Hybrid Car – More Fun with Less Gas

New Stator Coil Design - Page 2

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Posted by Jim Rojas on November 24, 2010, 10:15 pm
amdx wrote:

We are talking about generating more power from stators, not running
motors with conventional methods.

Jim Rojas
Technical Manuals Online!
8002 Cornwall Lane
Tampa, FL 33615-4604

Posted by amdx on November 25, 2010, 1:05 am

    So is your objective to increase the amount of power put out by a
generator at a certain rpm?
Or, Do you want to take a 300 watt generator at max rpm and add
magnets to make it a 600 watt generator?

Posted by Jim Rojas on November 25, 2010, 1:18 am
 amdx wrote:

With conventional stator coils, you do not capture all of the magnetic
flux because there isn't anything to attract or contain it. By using a
steel core in the center of the coil, you are focusing more magnetic
flux to a single point. Thus, more output from your coils.

If you are using a 1 inch magnet, the steel core must be no smaller than
a 1/2 inch. The larger the magnet, the larger the steel core has to be,
otherwise magnetic flux will be lost.

So a 1 inch core, using 1/2 inch steel core, then you wind coils at no
more than 100 turns, should give you 2-3 times the normal output.

Jim Rojas

Posted by Michael B on November 26, 2010, 2:01 pm
So what are the real details about the Hummingbird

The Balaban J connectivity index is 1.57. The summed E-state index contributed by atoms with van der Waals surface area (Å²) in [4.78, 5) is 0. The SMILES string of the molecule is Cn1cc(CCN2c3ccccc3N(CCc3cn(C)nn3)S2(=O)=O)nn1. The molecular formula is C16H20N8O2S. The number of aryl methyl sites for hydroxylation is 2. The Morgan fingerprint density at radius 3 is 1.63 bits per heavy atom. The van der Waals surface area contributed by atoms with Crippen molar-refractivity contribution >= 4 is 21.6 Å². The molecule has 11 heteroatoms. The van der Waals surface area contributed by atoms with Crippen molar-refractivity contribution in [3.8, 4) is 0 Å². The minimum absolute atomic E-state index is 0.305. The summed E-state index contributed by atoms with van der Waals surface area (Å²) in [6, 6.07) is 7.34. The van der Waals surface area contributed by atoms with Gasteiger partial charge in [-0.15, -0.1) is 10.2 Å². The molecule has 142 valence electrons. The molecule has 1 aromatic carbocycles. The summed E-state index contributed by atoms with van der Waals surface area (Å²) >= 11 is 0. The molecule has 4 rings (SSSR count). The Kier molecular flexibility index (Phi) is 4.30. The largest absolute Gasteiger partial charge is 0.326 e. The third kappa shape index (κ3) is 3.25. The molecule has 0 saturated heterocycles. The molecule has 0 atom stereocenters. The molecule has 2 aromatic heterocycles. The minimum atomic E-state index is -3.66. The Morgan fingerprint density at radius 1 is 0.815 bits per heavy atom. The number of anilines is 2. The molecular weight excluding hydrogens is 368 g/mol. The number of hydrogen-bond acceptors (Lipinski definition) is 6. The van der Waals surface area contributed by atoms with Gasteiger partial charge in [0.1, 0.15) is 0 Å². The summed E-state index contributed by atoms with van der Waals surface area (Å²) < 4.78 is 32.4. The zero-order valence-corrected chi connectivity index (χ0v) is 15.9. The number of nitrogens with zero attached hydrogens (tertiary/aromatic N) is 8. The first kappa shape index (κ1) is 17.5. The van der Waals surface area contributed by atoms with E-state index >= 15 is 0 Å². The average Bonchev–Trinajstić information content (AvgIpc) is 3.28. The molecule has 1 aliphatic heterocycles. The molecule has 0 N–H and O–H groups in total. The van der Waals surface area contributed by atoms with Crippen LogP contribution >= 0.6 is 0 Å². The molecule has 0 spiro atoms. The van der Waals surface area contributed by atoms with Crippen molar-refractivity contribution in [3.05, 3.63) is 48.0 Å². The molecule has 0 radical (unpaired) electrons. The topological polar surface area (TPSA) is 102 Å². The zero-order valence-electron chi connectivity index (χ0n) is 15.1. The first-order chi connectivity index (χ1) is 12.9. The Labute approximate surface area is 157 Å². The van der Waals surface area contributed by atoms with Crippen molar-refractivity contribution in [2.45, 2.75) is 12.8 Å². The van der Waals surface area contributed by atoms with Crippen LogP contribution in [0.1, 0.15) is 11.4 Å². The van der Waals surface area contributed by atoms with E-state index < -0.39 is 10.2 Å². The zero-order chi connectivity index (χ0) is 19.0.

motor and the Sundance generator?

Posted by Jim Rojas on November 26, 2010, 2:23 pm
 Michael B wrote:

 From what I understand, the hummingbird motor uses powerful Neodymium
magnets to create more horsepower, but it still requires power to push
it. 3 phase AC using an AC drive controller would be more efficient.

The Sundance generator uses 3+ x 1+ inch permanent magnets and what
looks like a U shape stator coil. Magnets in this size, generate 300+
pounds of pull force. The magnetic rotor is in the middle. 2 sets of
stators are on each side. I like the idea of being able to replace any
stator that fails, but in their video, it's not that simple to
replace...since the stator does have a iron core, it will take a tool to
separate it. This is something their video doesn't mention, but if you
think about the forces in play here, it makes more sense.

You really don't need to use 3 inch mags to produce good power, plus
those mags will set you back alot of green. I suggest you start off with
1 x 1/2 inch mags, with countersunk holes, so you can experiment. You
can always stack mags to get more power. You can buy 1x1x1/2 block or
round mags for under $ each. Make sure you use brass screws or bolts to
mount them. Some stainless steel screws are non magnetic. Test the
screws with a small magnet before you buy them.

Jim Rojas

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